In today’s market, it is imperative to be knowledgeable and have an edge over the competition. ACI members have it…they are engaged, informed, and stay up to date by taking advantage of benefits that ACI membership provides them.
Read more about membership
Become an ACI Member
Founded in 1904 and headquartered in Farmington Hills, Michigan, USA, the American Concrete Institute is a leading authority and resource worldwide for the development, dissemination, and adoption of its consensus-based standards, technical resources, educational programs, and proven expertise for individuals and organizations involved in concrete design, construction, and materials, who share a commitment to pursuing the best use of concrete.
American Concrete Institute
38800 Country Club Dr.
Farmington Hills, MI
Feedback via Email
Home > Publications > International Concrete Abstracts Portal
The International Concrete Abstracts Portal is an ACI led collaboration with leading technical organizations from within the international concrete industry and offers the most comprehensive collection of published concrete abstracts.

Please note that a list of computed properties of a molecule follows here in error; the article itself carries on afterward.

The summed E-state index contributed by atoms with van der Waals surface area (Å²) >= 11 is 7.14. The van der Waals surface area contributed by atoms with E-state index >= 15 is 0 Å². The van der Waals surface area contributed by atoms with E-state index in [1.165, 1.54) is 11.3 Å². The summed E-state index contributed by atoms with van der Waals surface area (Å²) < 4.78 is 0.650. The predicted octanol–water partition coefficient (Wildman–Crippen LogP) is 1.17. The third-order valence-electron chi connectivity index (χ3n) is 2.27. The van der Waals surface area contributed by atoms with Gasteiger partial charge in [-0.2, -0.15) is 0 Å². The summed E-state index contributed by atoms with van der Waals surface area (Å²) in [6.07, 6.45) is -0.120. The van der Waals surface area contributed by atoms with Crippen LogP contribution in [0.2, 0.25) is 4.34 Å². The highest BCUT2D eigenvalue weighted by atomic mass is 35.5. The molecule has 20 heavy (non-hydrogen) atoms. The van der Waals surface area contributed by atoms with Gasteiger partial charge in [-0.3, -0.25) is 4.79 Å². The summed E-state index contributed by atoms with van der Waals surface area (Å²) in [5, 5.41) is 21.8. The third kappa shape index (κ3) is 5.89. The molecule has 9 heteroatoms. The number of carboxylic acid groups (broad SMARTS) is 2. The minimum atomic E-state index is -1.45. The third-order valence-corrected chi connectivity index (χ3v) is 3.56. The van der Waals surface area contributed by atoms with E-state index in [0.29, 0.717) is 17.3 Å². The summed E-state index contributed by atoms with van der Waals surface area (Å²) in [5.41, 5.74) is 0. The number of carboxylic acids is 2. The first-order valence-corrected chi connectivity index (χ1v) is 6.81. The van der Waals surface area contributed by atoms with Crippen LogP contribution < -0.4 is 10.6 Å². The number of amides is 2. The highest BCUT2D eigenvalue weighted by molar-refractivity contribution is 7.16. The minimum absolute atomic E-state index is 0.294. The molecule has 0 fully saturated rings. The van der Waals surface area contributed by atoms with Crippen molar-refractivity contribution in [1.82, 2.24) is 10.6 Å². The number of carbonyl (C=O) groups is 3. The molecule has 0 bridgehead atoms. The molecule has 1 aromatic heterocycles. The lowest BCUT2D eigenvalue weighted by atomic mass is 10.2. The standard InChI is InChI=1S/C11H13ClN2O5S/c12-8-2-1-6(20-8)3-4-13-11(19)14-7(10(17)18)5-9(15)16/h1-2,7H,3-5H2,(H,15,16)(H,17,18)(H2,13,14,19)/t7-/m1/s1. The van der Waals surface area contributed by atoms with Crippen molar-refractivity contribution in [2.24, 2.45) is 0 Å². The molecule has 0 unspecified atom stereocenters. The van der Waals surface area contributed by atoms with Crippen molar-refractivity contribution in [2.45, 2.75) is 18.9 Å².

Title: Development Length for Straight Deformed Bars in High-Strength Concrete
Author(s): F. A. Al-Jahdali, F. F. Wafa, and S. A. Shihata
Publication: Special Publication
Appears on pages(s): 507-522
Keywords: compressive strength; deformed reinforcement; failure; high-strength concretes; pullout tests; reinforcing steels; Structural Research
Abstract:Experimental results on the bond behavior of high-strength concrete are presented. A total of 36 specimens was tested. The variables were the concrete compressive strength, the bar diameter, and the embedded length. The concrete compressive strength varied from 42 to 78 MPa (6000 to 11,000 psi). The bar diameters were 14, 16, 18, and 20 mm. The bond tests were conducted using a modified version of the Danish Standard DS 2082 pullout test in which the concrete surrounding the bar was in uniform tension. The test results indicate that the average bond stress at failure increases with the increase in the concrete compressive strength and decreases with the increase in the embedded length. The embedded length calculated using the ACI Building Code 318-89 equation caused a steel yielding failure. The predominant type of failure was the splitting of concrete; however, yielding of the embedded steel preceded the splitting failure in more than half of the specimens. It was observed that the ACI Building Code equation underestimates average bond stress for high-strength concrete. A model is developed to predict the bond strength of high-strength concrete in terms of the concrete cover, bar diameter, embedded length, and concrete compressive strength as variables. The proposed equation gave good prediction to the bond stress at failure of the pullout specimens tested in this investigation. 260-594
Click here to become an online Journal subscriber